ELECTRONIC MUSIC AND INSTRUMENTS By Benjamin F. Miessner.
Published in the Proceedings of the Institute of Radio Engineers, Nov. 1936.
Below are a few of the pictures from this (slightly technical and very scarce) article from the IRE . It’s interesting how a technical person saw the state of electronic instruments at the time. For anyone new to the history, it can an eye-opener about how much had already been accomplished nearly 30 years before the Buchla, Moogs, VCS3’s and others changed the face of pop music making.
Telharmonium tone generator unit
Ranger Electronic Organ, 1931
Trautonium, commercially produced by the German Telefunken Company
February 29 is an infrequent thing so music events are scarcer. While I was researching around, I came across this interesting and thorough blog writup about Game Boy Music from 2008 and decided to update a couple links and share it today.
You can read the rest here at the Visual Kei Music blog.
Chiptune setup involving Game Boys
Game Boy music is a type of chiptune produced using a game system of the Game Boy line. To produce music of the genre, one needs a Game Boy and a cartridge containing the appropriate software. There are several pieces of software available, but most Game Boy musicians use Nanoloop or Little Sound DJ. Other software includes Carillon Editor, Music Box, Pocket Music, the Game Boy Camera, and others.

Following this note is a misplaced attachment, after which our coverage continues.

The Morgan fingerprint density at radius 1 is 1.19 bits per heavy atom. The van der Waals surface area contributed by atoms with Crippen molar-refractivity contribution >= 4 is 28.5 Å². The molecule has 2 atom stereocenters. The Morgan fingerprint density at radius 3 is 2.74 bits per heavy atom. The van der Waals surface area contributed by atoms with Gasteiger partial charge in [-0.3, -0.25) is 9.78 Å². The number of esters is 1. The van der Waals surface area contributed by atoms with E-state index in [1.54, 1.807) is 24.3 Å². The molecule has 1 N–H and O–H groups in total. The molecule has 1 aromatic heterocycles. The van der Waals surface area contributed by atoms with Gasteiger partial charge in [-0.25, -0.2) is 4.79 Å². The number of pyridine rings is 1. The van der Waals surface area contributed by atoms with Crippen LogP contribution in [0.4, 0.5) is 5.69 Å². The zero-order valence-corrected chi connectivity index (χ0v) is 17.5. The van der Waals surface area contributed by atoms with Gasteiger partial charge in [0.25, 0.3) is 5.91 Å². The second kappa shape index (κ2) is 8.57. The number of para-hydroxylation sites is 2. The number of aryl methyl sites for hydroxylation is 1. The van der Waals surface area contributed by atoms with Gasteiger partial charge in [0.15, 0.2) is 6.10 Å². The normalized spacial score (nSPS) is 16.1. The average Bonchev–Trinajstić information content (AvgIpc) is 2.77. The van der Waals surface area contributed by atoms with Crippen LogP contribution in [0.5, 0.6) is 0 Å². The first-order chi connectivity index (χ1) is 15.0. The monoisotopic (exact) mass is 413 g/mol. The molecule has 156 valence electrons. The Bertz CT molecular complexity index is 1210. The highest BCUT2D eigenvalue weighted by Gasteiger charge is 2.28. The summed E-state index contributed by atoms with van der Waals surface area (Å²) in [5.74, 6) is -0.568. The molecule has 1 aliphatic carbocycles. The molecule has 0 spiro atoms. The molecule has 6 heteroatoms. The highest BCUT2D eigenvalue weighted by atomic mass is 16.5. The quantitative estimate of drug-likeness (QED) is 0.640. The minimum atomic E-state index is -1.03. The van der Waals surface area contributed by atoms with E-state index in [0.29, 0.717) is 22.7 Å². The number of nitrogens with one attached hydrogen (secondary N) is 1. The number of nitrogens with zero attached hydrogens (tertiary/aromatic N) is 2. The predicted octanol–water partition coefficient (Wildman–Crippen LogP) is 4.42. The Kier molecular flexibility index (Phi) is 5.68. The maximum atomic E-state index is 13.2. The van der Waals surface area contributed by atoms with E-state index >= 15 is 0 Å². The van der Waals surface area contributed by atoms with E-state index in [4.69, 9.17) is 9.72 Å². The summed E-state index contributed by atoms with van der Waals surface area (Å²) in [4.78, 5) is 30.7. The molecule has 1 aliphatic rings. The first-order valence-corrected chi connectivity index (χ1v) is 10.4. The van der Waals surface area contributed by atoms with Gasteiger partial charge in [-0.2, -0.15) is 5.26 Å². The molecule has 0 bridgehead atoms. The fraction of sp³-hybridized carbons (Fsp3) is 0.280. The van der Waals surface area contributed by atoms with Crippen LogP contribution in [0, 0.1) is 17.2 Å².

Nanoloop was programmed by Oliver Wittchow, a German art student. The user interface is very minimal and quite different from “normal” musical user interfaces. Little Sound DJ was programmed by Johan Kotlinski, who lives in Stockholm. Little Sound DJ is a type of four-track tracker software.
In 1999, Alec Empire released under the project name “Nintendo Teenage Robots” an album titled We Punk Einheit!. The music consisted solely of Game Boy sounds, made with the dj program of the Game Boy Camera. Later Alec Empire also used Nanoloop live on stage.